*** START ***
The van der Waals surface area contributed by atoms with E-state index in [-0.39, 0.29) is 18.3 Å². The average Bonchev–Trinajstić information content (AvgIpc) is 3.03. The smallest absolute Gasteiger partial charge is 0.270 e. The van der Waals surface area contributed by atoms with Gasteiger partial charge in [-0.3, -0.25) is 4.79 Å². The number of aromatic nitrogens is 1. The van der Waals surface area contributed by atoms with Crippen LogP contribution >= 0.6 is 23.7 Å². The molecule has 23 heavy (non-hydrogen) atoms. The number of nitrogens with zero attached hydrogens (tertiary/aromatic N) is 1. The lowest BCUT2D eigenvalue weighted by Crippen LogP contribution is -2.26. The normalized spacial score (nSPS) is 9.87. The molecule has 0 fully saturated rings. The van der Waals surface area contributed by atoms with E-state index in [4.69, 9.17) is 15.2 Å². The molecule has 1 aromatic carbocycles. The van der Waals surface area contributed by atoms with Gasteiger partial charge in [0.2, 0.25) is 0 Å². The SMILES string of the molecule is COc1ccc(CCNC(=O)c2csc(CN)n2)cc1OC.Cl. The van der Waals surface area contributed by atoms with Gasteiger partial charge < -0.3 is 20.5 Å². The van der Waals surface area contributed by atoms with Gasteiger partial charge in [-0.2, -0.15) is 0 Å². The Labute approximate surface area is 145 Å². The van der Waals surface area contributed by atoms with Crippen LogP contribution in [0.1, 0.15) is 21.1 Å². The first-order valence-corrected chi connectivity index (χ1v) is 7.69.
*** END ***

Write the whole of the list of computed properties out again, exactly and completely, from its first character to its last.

The van der Waals surface area contributed by atoms with E-state index in [-0.39, 0.29) is 18.3 Å². The average Bonchev–Trinajstić information content (AvgIpc) is 3.03. The smallest absolute Gasteiger partial charge is 0.270 e. The van der Waals surface area contributed by atoms with Gasteiger partial charge in [-0.3, -0.25) is 4.79 Å². The number of aromatic nitrogens is 1. The van der Waals surface area contributed by atoms with Crippen LogP contribution >= 0.6 is 23.7 Å². The molecule has 23 heavy (non-hydrogen) atoms. The number of nitrogens with zero attached hydrogens (tertiary/aromatic N) is 1. The lowest BCUT2D eigenvalue weighted by Crippen LogP contribution is -2.26. The normalized spacial score (nSPS) is 9.87. The molecule has 0 fully saturated rings. The van der Waals surface area contributed by atoms with E-state index in [4.69, 9.17) is 15.2 Å². The molecule has 1 aromatic carbocycles. The van der Waals surface area contributed by atoms with Gasteiger partial charge in [0.2, 0.25) is 0 Å². The SMILES string of the molecule is COc1ccc(CCNC(=O)c2csc(CN)n2)cc1OC.Cl. The van der Waals surface area contributed by atoms with Gasteiger partial charge < -0.3 is 20.5 Å². The van der Waals surface area contributed by atoms with Gasteiger partial charge in [-0.2, -0.15) is 0 Å². The Labute approximate surface area is 145 Å². The van der Waals surface area contributed by atoms with Crippen LogP contribution in [0.1, 0.15) is 21.1 Å². The first-order valence-corrected chi connectivity index (χ1v) is 7.69.